Archive had been available only by going to National Archives in Maryland
Documents detail CIA's activities through its history, up through the 1990s
Program note: CNN’s “Declassified” reveals the story of Russia’s secret network of deep-cover spies living in the United States on Saturday July 22, at 9 p.m. ET/PT.
The Central Intelligence Agency has published nearly 13 million pages of declassified documents online – documents that previously were physically accessible only from four computer terminals at the National Archives in College Park, Maryland.
The documents shed some light on the agency’s activities throughout the Vietnam, Korean and Cold War conflicts. It even includes documents pertaining to purported UFO sightings and the organization’s “Star Gate” program investigating possible psychic abilities and what could be done with them.
“Access to this historically significant collection is no longer limited by geography,” said Joseph Lambert, the CIA’s information management director in a press release.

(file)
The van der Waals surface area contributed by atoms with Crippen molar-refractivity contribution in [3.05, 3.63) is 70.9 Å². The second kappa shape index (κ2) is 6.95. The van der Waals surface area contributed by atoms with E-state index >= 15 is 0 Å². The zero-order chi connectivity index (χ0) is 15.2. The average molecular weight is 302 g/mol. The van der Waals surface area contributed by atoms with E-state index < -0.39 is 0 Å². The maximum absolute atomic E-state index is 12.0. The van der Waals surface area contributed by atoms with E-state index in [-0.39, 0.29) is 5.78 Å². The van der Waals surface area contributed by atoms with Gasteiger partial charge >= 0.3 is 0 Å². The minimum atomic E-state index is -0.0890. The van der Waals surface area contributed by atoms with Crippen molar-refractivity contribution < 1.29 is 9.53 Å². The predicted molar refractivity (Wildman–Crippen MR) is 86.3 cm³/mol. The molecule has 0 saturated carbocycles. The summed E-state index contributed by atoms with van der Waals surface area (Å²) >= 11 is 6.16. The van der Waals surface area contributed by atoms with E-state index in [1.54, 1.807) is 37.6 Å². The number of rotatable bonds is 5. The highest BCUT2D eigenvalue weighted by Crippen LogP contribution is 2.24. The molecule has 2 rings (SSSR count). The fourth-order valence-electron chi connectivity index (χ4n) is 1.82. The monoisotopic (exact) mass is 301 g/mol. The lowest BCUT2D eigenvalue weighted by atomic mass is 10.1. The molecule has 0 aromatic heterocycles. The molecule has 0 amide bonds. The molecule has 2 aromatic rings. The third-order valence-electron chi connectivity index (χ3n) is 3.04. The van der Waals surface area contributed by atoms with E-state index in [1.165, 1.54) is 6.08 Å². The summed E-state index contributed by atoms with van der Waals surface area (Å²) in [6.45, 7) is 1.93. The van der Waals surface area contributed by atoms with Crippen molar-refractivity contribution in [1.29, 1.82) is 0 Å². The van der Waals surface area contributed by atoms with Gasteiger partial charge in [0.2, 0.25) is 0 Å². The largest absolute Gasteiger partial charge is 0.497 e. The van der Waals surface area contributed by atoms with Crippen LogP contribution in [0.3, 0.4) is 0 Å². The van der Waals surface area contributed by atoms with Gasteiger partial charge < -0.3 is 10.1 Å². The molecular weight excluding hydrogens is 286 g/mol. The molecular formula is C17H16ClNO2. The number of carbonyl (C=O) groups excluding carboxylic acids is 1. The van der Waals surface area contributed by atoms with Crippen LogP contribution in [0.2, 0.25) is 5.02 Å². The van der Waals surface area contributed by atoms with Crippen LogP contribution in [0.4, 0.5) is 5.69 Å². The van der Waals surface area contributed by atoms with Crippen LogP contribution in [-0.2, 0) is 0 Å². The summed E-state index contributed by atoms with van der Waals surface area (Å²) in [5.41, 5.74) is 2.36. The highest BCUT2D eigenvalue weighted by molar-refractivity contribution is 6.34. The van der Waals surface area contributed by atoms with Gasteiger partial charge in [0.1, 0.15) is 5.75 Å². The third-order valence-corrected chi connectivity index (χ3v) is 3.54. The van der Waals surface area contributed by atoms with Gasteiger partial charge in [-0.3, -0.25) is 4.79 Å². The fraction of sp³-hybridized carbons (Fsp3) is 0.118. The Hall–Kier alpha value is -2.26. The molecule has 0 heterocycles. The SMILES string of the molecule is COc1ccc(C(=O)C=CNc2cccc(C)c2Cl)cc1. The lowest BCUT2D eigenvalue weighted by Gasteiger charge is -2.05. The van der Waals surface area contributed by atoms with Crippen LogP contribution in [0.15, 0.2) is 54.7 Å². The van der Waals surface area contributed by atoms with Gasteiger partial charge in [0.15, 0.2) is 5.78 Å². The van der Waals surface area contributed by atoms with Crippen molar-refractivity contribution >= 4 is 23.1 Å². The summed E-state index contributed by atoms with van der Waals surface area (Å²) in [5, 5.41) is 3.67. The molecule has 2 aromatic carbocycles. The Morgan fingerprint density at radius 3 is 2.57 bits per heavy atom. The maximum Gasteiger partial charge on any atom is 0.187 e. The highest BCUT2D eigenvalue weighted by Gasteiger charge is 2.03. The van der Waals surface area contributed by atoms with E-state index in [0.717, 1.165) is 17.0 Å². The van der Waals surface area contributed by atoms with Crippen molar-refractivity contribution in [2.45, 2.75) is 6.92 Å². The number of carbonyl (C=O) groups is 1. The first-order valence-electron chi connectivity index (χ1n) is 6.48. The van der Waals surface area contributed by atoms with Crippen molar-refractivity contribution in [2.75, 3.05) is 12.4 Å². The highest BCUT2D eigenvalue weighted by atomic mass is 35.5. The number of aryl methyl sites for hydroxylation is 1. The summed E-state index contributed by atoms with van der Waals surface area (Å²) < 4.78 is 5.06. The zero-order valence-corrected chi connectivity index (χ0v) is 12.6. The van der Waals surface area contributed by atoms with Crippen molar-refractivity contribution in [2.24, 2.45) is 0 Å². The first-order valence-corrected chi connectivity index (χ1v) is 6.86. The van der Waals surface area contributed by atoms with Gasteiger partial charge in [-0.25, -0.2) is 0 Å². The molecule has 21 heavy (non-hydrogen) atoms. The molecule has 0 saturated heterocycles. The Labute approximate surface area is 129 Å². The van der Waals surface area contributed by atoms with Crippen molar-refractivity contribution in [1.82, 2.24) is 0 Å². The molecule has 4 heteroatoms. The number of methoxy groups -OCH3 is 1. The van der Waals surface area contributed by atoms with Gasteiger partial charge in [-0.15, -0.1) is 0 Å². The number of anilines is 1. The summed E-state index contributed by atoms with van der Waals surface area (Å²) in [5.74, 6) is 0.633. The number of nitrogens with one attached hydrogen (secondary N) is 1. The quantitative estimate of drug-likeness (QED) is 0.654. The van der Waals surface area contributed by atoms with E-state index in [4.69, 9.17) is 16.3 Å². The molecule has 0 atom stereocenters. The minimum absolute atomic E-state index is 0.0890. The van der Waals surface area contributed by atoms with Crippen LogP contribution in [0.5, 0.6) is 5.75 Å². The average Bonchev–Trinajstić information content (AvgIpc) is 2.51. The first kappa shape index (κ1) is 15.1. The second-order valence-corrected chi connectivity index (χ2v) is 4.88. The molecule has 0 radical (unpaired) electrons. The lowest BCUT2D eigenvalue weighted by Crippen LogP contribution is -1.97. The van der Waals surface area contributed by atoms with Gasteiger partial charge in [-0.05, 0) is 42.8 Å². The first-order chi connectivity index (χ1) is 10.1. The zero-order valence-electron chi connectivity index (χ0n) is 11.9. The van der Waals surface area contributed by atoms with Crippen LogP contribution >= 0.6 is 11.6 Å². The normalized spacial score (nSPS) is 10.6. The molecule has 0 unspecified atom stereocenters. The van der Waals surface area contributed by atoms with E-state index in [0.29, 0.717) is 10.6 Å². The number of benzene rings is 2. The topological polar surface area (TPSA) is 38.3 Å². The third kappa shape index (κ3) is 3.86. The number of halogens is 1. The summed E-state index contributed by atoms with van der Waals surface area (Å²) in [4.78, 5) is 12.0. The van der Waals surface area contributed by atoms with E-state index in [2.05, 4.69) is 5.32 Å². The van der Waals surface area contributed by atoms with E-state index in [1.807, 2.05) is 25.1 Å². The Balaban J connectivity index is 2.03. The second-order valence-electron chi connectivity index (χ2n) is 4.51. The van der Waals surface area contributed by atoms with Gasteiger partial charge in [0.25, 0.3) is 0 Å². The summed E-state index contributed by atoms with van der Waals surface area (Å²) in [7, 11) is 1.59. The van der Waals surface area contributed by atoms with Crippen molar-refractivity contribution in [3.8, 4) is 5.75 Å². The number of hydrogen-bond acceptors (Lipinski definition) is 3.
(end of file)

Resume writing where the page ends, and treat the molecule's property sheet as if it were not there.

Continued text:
The agency hoped in October 2016 to have the archive publicly available online by the end of 2017, according to a source with knowledge of the agency’s effort. The work was labor intensive, but the agency was able to complete this ahead of schedule as a result of significant advancements in technology and data management.
The archive touches on the CIA extensive history as an organization, from its inception up through the 1990s.
“None of this is cherry-picked,” said CIA spokesperson Heather Fritz Horniak. “It’s the full history. It’s good and bads.”
Nothing in the archive is newly declassified. Although the documents are declassified, redactions do exist throughout the millions of pages.
The redactions – which Horniak describes as light – were done to protect sources and methods that could potentially harm national security, she explained.
The archive is massive, and new developments on the CIA’s activities throughout its storied history are likely to come out as the millions of pages are reviewed.